Back in 2021, MAD Architects revealed its ambitious vision for the Aranya Cloud Center. Work on the project is now well underway and the firm has shared some details on its progress, including its steel structural system and eye-catching reflective glass exterior.
The Cloud Center, as MAD now calls it, is being constructed in Aranya Community, Qinhuangdao, China, which is a port city 160 miles (257 km) east of Beijing with a population of over three million people. It will provide a much-needed public arts space for the local community and is designed to look like a cloud floating above a heavily landscaped garden that will contain a reflective pond, pebble garden, and greenery.
The building will measure around 2,500 sq m (roughly 27,000 sq ft), and host a grand hall, a gallery and a small theater. Its upper cloud-like section is being finished in white glass panels that are tempered, laminated and laser-printed to lend a shimmering appearance and reflect the sunlight, sky and landscape. This area’s floating effect will be emphasized by floor-to-ceiling glass used on the ground floor beneath it. The building’s interior will also be flexible, with a series of movable walls available to divide the larger spaces.
“Inspired by the shape and lightweight appearance of clouds, the gallery in the main volume of the architecture was engineered to appear as though it is floating above the rolling landscape that surrounds it,” explained MAD. “This effect was made possible through the creation of a number of structural overhangs that are embedded within the envelope as an internal space frame. The main and secondary truss suspensions are welded to the steel structure of the core, the largest of which are nearly 30 m [almost 100 ft] in length.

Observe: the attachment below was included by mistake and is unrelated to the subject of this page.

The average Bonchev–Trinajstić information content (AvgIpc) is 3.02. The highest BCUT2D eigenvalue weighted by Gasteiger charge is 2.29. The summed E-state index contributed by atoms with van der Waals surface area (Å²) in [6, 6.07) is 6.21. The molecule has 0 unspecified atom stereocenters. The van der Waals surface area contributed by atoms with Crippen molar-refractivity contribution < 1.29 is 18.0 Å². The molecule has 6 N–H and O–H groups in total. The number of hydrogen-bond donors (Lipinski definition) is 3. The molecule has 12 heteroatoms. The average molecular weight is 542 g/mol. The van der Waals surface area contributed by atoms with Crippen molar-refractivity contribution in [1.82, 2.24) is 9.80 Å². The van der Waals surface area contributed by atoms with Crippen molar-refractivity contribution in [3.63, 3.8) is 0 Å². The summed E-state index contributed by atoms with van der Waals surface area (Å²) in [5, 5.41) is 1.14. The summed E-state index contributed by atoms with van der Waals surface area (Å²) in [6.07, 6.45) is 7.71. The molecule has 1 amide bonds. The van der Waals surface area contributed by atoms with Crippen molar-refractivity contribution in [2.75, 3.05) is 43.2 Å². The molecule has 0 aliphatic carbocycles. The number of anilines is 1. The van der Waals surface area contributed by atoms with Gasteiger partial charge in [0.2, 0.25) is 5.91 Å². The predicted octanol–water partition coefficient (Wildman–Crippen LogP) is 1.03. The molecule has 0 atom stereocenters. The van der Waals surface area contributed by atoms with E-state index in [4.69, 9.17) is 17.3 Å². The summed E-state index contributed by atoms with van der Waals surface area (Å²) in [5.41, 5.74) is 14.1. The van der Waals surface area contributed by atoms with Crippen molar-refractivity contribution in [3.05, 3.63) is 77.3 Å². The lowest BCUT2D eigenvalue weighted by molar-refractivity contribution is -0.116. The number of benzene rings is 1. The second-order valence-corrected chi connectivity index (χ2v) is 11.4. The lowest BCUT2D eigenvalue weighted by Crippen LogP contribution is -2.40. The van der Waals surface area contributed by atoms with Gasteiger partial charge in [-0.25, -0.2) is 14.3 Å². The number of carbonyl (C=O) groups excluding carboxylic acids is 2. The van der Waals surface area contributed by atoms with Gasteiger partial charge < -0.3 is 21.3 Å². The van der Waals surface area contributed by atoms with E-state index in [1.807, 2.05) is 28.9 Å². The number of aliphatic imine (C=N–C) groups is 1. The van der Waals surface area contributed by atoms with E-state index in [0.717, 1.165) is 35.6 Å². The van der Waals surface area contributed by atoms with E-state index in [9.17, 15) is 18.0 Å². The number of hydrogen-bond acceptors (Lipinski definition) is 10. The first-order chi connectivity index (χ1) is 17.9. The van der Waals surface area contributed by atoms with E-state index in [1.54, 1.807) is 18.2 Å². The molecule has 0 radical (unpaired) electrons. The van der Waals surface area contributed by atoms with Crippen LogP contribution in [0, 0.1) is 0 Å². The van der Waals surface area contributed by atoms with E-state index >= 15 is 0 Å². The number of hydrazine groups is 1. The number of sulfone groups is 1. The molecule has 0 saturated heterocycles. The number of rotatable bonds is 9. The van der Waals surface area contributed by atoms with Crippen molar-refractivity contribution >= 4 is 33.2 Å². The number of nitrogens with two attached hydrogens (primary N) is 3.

“By doing that, the gallery is almost entirely column-free to allow a wide variety of functions to occur while concealing its means of structural support. The optimized curtain wall system and its complex curvilinear geometry creates a smooth finishing with limited amount of double-curved glass embedded within the envelope under an anticipated construction cost. As the center is located close to the sea, it is important to have protection from sea wind erosion by developing a robust waterproof and thermal insulation layer below the curtain wall as it covers the majority of the main volume, aside from an egress and a series of skylights.”
In addition to a focus on maximizing natural light inside to reduce electricity use, the Cloud Center will now also feature a rainwater collection system to reduce its grid-based water requirements too.
The building was originally expected to be completed this year, but has now slipped to a new date of sometime in 2023.
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